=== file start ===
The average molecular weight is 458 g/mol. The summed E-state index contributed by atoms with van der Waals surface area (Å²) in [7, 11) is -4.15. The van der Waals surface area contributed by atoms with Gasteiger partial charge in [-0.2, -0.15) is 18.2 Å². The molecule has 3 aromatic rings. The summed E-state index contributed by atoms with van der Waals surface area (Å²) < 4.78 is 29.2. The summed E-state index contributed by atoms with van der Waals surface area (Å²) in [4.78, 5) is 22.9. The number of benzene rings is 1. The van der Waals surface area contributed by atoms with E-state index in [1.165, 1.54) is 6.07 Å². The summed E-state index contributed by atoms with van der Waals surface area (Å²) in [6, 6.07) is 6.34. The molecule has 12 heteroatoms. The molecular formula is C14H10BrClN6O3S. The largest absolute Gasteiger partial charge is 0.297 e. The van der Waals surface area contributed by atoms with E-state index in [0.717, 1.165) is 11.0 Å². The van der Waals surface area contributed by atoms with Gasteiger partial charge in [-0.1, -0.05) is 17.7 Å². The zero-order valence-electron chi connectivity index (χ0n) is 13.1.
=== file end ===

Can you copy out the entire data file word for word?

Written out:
The average molecular weight is 458 g/mol. The summed E-state index contributed by atoms with van der Waals surface area (Å²) in [7, 11) is -4.15. The van der Waals surface area contributed by atoms with Gasteiger partial charge in [-0.2, -0.15) is 18.2 Å². The molecule has 3 aromatic rings. The summed E-state index contributed by atoms with van der Waals surface area (Å²) < 4.78 is 29.2. The summed E-state index contributed by atoms with van der Waals surface area (Å²) in [4.78, 5) is 22.9. The number of benzene rings is 1. The van der Waals surface area contributed by atoms with E-state index in [1.165, 1.54) is 6.07 Å². The summed E-state index contributed by atoms with van der Waals surface area (Å²) in [6, 6.07) is 6.34. The molecule has 12 heteroatoms. The molecular formula is C14H10BrClN6O3S. The largest absolute Gasteiger partial charge is 0.297 e. The van der Waals surface area contributed by atoms with E-state index in [0.717, 1.165) is 11.0 Å². The van der Waals surface area contributed by atoms with Gasteiger partial charge in [-0.1, -0.05) is 17.7 Å². The zero-order valence-electron chi connectivity index (χ0n) is 13.1.